I’ve never experienced such a desire to know where he is and what it’s like. Has he crossed the “Rainbow Bridge?” Is his soul already occupying some other creature? Is he floating nearby, watching over me, a cat angel? Has his wonderful Buster energy just dissipated through the Universe? I don’t know. It’s so silly, but I keep gazing into the sky looking for cat-shaped clouds. Or some other sign. Some clue that he’s somewhere.
I have fantasies of Buster living on in artwork, like George Rodrigue of Blue Dog fame did with his dog, Tiffany. I picture Buster’s face with angel wings. Like a cherub. Only a cat.
Some of you may be reading this and thinking, “Geez, he was just a cat.” How could this be such a loss?
Buster was different to us. We have had a lot of sweet cats. Buster’s sister is still with us, and absolutely adorable and very friendly. But Buster was superlative. He had a giant personality. He didn’t seem so much like a cat. He wanted to be with us, where the action was. If there was a lap, he was in it. If I went to sit in the grass, he joined me. When he was healthier he would hop our picket fence and wait on the sidewalk for us to come home. He would come to the car, meowing in greeting, “Where have you been?” He converted anti-cat people into cat people. I know at least two people who have cats now because they met Buster.
He and his sister were rescued as kittens from under the Bead Shop in New Orleans. They came home to join two grown cats we already had. They were our first kittens together. They lived in the bathroom at first, chasing rubber balls around the tub. Buster was sweet and curious and purry and cuddly from the start.
And for the past nearly fourteen years, he’s been there. Part of the family. Especially now that I work from home. He was by my side when I took my oral test for coach certification. He was often nearby when I was coaching clients. He sat on my lap and purred while I tutored students. He was around. In the yard or on the porch or in the kitchen or in the bed when it was cold.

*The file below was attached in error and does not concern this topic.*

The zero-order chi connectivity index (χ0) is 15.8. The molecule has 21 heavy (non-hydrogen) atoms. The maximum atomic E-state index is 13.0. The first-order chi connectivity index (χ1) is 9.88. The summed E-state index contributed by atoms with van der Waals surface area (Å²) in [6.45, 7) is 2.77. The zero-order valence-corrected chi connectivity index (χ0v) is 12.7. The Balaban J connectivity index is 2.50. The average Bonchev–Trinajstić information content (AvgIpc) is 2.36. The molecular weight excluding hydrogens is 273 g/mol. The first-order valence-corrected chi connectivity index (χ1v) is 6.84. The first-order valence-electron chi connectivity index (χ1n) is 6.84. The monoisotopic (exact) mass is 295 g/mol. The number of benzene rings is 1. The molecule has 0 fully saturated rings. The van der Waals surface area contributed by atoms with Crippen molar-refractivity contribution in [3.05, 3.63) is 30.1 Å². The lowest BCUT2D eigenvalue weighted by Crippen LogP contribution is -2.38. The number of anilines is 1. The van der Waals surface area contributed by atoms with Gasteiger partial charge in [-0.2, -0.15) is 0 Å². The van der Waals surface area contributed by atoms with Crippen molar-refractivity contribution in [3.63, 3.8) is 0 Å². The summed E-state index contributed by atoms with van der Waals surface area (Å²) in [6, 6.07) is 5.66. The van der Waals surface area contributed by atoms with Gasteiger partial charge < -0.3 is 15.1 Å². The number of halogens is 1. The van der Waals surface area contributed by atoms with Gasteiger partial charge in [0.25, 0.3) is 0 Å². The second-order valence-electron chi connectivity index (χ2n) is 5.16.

He loved being carried. If he was on my lap and I had to get up to grab something, I’d just put him over my shoulder and take him with me. He was boneless that way, soft and pose-able and so happy. And if he was in my lap sleeping especially peacefully, I would holler to my sweetheart, “I’m trapped under a cat – can you bring me the ___?”
He was completely trusting. Not skittish at all. He would sprawl out in the middle of the front walk and not move when the mail carrier came – she would have to step around him. He wasn’t afraid of vacuum cleaners or blenders or other loud noises. He’d never been harmed by people – only cuddled. He didn’t see any reason to run away.
He got into his share of fights in his younger years, and had plenty of cuts, abscesses and other nicks and scratches. And he’d been very ill on and off for two years, so we were lucky to have him as long as we did.
He was an excellent hunter. He could jump four feet in the air to catch a rat in the banana trees. He was an excellent napper too. He could sleep anywhere.
He was beautiful. His coat was a black/grey stripey fudge ripple. His back feet were white and huge like a jackrabbit’s. His front paws and his neck and chest were white too, and he had a little asymmetrical white blaze on his nose. His eyes were expressive, sweet, expectant, loving, curious. His purr was loud and rumbly. My husband called him “Buster Boy, Kitty of Joy.” And he was.
I don’t have lessons or insights for you about grief yet. Knowing he had a wonderful full life doesn’t seem to help with the empty sadness. I know time will help. And I am letting myself feel sad (very sad) in the meantime, tucked in between the places where I am out in the world, doing my work. It’s been less than a week. It will get better. I still feel the crazy impulse to go out there and pull him out of his grave, but not really. His body is likely already returning to the earth. A good friend sent us a tiny oak seedling in memory of him. He can be part of that tree, the soil, the air, the clouds.
Goodbye, sweet Buster.